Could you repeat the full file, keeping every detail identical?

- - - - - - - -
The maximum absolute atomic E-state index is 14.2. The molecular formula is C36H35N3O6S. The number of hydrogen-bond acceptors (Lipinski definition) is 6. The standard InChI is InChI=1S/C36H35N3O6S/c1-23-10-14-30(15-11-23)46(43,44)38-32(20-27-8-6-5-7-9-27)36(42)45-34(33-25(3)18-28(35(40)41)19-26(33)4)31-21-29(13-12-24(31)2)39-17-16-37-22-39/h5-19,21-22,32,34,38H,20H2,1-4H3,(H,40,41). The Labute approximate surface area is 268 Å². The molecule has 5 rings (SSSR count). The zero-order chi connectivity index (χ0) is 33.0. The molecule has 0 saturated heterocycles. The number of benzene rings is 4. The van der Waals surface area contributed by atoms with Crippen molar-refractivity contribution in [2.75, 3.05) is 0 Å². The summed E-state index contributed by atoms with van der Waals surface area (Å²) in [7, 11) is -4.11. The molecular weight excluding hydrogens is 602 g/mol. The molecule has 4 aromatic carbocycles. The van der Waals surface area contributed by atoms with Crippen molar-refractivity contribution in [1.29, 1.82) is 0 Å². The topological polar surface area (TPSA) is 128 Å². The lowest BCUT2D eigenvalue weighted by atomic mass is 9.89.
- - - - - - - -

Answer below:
The maximum absolute atomic E-state index is 14.2. The molecular formula is C36H35N3O6S. The number of hydrogen-bond acceptors (Lipinski definition) is 6. The standard InChI is InChI=1S/C36H35N3O6S/c1-23-10-14-30(15-11-23)46(43,44)38-32(20-27-8-6-5-7-9-27)36(42)45-34(33-25(3)18-28(35(40)41)19-26(33)4)31-21-29(13-12-24(31)2)39-17-16-37-22-39/h5-19,21-22,32,34,38H,20H2,1-4H3,(H,40,41). The Labute approximate surface area is 268 Å². The molecule has 5 rings (SSSR count). The zero-order chi connectivity index (χ0) is 33.0. The molecule has 0 saturated heterocycles. The number of benzene rings is 4. The van der Waals surface area contributed by atoms with Crippen molar-refractivity contribution in [2.75, 3.05) is 0 Å². The summed E-state index contributed by atoms with van der Waals surface area (Å²) in [7, 11) is -4.11. The molecular weight excluding hydrogens is 602 g/mol. The molecule has 4 aromatic carbocycles. The van der Waals surface area contributed by atoms with Crippen molar-refractivity contribution in [1.29, 1.82) is 0 Å². The topological polar surface area (TPSA) is 128 Å². The lowest BCUT2D eigenvalue weighted by atomic mass is 9.89.